2. HEALTHY in good health Synonym : OK:
‘How are you?’ ‘Fine, thanks, how are you?’
I feel fine, really.

3. VERY GOOD [usually before noun] very good or of a very high standard:
Many people regard Beethoven’s fifth symphony as his finest work.
He’s a very fine player.
It’s a fine idea.
Hatfield House is a fine example of Jacobean architecture.
The restaurant was chosen for its good food and fine wines.

4. WEATHER bright and not raining:
If it’s fine tomorrow we’ll go out.
a fine day/morning/evening
I hope it stays fine for you.

5. NARROW very thin or narrow:
Fine needles are inserted in the arm.
a fine thread
very fine hairs

6. DELICATE [usually before noun] attractive, neat, and delicate:
fine china
Her dark hair accentuates her fine features (=nose, eyes, cheeks etc).

a) fine details, changes, differences etc are very small and therefore difficult to understand or notice:
We stayed up discussing the finer points of Marxist theory.
b) in small grains, pieces, or drops:
A fine drizzle started falling.
a mixture of fine and coarse breadcrumbs
c) fine material is made so that the spaces between the threads are very small:
fine netting
scarlet cloth with a very fine weave

8. BAD [only before noun] especially spoken used humorously to say that someone or something is bad in some way:
That’s another fine mess (=bad situation) he’s got himself into.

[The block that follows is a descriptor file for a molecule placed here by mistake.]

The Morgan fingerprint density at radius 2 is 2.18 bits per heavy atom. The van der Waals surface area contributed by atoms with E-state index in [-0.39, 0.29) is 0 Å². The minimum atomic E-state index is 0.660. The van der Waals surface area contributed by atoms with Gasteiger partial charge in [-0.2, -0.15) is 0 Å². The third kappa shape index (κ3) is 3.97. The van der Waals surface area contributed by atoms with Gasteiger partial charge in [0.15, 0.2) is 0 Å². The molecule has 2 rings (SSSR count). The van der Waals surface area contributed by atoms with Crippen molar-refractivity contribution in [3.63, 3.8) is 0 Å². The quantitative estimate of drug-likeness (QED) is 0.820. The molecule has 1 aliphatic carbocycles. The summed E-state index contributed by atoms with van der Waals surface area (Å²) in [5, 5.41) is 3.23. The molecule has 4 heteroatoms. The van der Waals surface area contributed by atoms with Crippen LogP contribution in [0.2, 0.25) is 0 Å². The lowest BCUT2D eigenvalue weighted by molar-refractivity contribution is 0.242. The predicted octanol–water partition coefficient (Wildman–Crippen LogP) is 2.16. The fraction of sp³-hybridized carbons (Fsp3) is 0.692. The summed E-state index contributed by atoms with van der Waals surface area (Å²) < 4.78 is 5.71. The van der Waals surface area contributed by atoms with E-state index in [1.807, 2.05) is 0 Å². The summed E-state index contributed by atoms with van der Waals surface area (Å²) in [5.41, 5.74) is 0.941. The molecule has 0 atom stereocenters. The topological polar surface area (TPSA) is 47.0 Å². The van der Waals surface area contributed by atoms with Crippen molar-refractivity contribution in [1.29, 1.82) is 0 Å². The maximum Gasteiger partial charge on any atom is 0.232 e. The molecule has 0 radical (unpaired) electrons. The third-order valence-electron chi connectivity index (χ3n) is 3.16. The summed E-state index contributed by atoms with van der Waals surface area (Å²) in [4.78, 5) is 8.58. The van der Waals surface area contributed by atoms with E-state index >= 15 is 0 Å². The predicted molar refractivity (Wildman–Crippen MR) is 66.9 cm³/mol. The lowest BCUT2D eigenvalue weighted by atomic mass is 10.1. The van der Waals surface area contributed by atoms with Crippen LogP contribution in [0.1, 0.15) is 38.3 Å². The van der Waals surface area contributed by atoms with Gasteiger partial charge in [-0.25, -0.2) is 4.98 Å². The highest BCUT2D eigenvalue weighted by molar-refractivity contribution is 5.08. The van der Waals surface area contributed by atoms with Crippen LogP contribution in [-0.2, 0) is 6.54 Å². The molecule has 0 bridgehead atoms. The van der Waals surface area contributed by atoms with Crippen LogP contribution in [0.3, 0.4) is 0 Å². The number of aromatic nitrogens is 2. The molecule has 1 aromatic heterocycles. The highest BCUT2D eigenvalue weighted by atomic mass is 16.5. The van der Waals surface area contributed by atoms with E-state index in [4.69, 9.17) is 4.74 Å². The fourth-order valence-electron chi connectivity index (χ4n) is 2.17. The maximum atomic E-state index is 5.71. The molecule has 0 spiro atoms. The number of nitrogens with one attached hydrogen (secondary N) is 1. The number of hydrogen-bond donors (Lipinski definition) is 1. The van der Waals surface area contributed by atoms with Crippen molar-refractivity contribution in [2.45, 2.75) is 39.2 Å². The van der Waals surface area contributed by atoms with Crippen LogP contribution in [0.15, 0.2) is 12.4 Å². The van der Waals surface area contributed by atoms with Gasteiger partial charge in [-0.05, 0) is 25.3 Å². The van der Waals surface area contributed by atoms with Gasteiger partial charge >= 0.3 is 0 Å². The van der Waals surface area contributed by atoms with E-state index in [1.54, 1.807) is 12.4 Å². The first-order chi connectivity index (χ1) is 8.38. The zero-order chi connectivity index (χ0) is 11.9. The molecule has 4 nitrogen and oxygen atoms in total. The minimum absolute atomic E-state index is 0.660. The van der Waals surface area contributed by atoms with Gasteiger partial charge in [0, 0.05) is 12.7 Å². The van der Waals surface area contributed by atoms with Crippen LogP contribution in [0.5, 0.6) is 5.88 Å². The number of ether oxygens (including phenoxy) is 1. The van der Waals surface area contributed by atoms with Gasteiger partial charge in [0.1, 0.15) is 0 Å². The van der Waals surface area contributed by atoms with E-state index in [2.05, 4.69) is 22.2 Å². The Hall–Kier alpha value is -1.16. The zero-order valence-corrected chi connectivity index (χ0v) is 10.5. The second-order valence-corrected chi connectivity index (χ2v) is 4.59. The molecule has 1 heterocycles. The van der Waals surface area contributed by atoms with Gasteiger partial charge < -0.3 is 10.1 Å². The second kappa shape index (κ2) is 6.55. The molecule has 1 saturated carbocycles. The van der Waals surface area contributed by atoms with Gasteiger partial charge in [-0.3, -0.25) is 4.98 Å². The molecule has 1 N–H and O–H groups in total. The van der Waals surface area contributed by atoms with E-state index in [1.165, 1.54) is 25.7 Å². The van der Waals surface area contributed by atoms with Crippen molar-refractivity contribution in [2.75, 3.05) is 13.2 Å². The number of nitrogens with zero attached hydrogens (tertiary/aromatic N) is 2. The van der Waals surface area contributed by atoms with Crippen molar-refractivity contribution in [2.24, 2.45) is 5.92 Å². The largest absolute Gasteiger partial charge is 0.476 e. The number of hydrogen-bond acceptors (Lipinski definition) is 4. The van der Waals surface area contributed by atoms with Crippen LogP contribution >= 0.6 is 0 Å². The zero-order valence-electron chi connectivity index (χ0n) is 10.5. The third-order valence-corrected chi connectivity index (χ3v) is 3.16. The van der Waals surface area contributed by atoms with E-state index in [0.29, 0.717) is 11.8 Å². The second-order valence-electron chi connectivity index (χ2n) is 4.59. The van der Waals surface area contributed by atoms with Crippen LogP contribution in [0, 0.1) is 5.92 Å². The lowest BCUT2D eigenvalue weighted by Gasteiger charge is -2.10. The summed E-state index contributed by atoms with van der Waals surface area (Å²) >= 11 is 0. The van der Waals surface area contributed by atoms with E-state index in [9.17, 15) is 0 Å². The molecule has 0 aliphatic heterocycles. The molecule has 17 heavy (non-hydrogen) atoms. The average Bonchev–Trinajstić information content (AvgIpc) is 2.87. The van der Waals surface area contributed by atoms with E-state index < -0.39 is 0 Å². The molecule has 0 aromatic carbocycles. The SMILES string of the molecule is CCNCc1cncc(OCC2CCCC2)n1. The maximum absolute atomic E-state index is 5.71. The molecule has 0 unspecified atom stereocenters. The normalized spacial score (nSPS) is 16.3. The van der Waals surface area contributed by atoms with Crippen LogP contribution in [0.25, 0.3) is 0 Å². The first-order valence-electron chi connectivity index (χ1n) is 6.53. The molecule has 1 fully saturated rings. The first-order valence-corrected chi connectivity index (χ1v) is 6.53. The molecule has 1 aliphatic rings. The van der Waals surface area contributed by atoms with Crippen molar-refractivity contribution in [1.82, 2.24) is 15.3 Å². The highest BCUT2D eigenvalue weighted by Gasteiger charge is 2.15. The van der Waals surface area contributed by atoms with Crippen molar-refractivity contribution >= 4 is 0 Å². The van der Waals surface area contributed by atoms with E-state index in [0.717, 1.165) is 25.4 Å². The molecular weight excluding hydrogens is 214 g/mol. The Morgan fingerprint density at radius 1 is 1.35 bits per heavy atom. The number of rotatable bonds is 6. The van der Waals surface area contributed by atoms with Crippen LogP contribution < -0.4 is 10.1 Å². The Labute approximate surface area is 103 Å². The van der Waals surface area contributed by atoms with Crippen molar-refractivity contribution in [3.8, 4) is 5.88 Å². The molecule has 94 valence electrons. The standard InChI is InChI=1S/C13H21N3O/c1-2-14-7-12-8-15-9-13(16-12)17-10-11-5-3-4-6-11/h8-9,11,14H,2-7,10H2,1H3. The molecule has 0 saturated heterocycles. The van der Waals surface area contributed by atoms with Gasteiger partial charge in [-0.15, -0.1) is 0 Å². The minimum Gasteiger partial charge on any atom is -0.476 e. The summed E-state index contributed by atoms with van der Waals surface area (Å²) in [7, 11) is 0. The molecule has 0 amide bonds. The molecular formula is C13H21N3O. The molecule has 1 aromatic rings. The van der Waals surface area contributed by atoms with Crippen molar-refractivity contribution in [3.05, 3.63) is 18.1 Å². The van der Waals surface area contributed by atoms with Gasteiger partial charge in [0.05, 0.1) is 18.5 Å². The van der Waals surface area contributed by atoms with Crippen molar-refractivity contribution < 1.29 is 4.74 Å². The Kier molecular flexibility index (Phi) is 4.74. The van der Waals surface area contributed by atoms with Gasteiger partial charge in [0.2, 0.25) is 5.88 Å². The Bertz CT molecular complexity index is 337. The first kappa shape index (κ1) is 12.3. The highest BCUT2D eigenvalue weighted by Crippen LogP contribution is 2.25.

You’re a fine one to talk (=you are criticizing someone for something you do yourself).

9. SPEECH/WORDS sounding important and impressive, but probably not true or honest:
Only time will tell whether these fine sentiments will translate into action.

10. a fine man/woman etc a good person that you respect:
Your father is a fine man, a real gentleman.

11. a fine line between something and something if you say that there is a fine line between two different things, you mean that they are so similar that one can easily become the other:
There’s a fine line between bravery and recklessness.

12. get something down to a fine art to practise something so often that you become very skilled at it:
Mike had got the breakfast routine down to a fine art.

13. not to put too fine a point on it informal used when you are criticizing something in a plain and direct way:
That wasn't the best meal I've ever had, not to put too fine a point on it.